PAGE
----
A research study conducted by the U.S. Department of Agriculture’s Agricultural Research Service has found that high-intensity ultraviolet-C (UVC) lights are effective in improving the quality and shelf life of fresh-cut cantaloupe melon. The findings of the study, which used high-output UVC lights manufactured by Steril-Aire, Inc., have far-reaching implications because the $15 billion fresh-cut produce industry is one of the fastest growing categories in the U.S. food market today.
Olusola Lamikanra, a chemist with ARS’s Food Processing and Sensory Quality Research Unit and leader of the study, says: “What is holding fresh-cut fruits back are the physiological and biochemical changes that occur when they are processed and stored. Compared to vegetables, fruits commonly used for the fresh-cut market generally have a higher pH and water content, making them more vulnerable to microorganisms and enzymatic changes.” When fruit is sliced, he noted, sensory qualities such as taste and texture will be altered, nutrients lost, and bacteria and molds introduced.
In the study, researchers investigated the potential for high-output UVC light to diminish these vulnerabilities. They compared three groups of cut cantaloupe: (1) melon exposed to UVC light after processing – the most common method of UVC application; (2) melon exposed to UVC during the cutting process; and (3) a control group of non-UVC-treated cut fruit.
The UVC light source was a 24″-long, food-grade Steril-Aire “UVC Emitter™”. The research team cut the melons uniformly and exposed them to UVC irradiation for approximately four minutes. The cut fruit from all three test groups then underwent a series of tests to measure enzymatic activity, respiration rate, texture and microbiological activity. In addition, nine experienced panelists performed a descriptive sensory analysis of cut melon samples.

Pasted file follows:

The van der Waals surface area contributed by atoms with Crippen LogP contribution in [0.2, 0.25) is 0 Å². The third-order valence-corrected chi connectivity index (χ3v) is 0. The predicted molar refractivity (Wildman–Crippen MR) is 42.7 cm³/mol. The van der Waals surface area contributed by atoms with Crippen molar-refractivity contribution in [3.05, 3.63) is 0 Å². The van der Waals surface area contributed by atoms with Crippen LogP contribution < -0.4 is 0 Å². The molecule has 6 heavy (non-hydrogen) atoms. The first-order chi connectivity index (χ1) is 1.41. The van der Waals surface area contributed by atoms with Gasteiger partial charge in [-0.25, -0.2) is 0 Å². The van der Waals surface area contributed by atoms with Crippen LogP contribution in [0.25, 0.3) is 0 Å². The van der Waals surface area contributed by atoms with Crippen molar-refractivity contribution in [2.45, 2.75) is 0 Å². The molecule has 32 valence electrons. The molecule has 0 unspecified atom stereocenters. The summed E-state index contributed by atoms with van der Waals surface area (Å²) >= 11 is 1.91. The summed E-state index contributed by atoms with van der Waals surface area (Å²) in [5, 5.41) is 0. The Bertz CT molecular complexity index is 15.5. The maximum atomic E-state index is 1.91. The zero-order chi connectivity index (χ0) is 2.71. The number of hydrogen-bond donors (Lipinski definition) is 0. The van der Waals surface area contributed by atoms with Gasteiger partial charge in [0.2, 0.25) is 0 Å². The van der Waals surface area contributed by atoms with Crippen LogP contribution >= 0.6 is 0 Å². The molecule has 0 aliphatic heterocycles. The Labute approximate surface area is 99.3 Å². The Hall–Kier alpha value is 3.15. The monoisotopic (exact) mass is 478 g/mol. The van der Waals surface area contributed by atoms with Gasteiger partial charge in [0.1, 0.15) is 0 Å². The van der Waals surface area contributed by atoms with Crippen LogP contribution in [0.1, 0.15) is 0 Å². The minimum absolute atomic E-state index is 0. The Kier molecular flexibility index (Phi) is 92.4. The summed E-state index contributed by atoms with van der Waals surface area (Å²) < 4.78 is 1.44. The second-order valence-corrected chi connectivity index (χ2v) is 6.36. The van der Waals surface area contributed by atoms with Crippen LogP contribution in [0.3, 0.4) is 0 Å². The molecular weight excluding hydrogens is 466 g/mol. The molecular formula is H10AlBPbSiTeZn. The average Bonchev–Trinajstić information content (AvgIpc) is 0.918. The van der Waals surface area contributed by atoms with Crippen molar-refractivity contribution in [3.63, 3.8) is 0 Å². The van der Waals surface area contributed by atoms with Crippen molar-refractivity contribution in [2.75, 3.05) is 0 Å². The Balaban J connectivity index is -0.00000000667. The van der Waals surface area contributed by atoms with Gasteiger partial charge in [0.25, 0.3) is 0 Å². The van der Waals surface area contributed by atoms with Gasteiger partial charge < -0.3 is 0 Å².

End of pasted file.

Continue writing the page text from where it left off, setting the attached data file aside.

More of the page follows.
According to the study, “Results indicate that while post-cut application of UV improved shelf life of cut cantaloupe melon, cutting fruit under UVC radiation further improves product quality.”
More specifically, the study found that UVC radiation during processing reduced rancidity and improved firmness retention in the stored fruit. It also reduced spoilage microorganisms such as mesophilic and lactic acid bacteria.
UVC energy is best known in the food industry for its ability to kill or inactivate mold and bacteria that may contaminate food products. The cantaloupe study supports this premise – yet it provides important new evidence that UVC also produces favorable enzymatic changes during processing. “Cutting a cantaloupe under UVC light causes a hypersensitive defense response to take place within its tissues,” states Lamikanra. He says the reaction can be compared to the way we create antibodies when confronted with environmental stresses. This UVC-induced stress response helps explain how the fruit stayed fresher for several days longer.
Lamikanra plans to conduct a second phase of the study to investigate how one or more exposures to UVC light may be combined with other technologies to further enhance produce shelf life and quality. By extending the shelf life of high-value perishable food items, food processors can achieve greater profitability and operational efficiencies.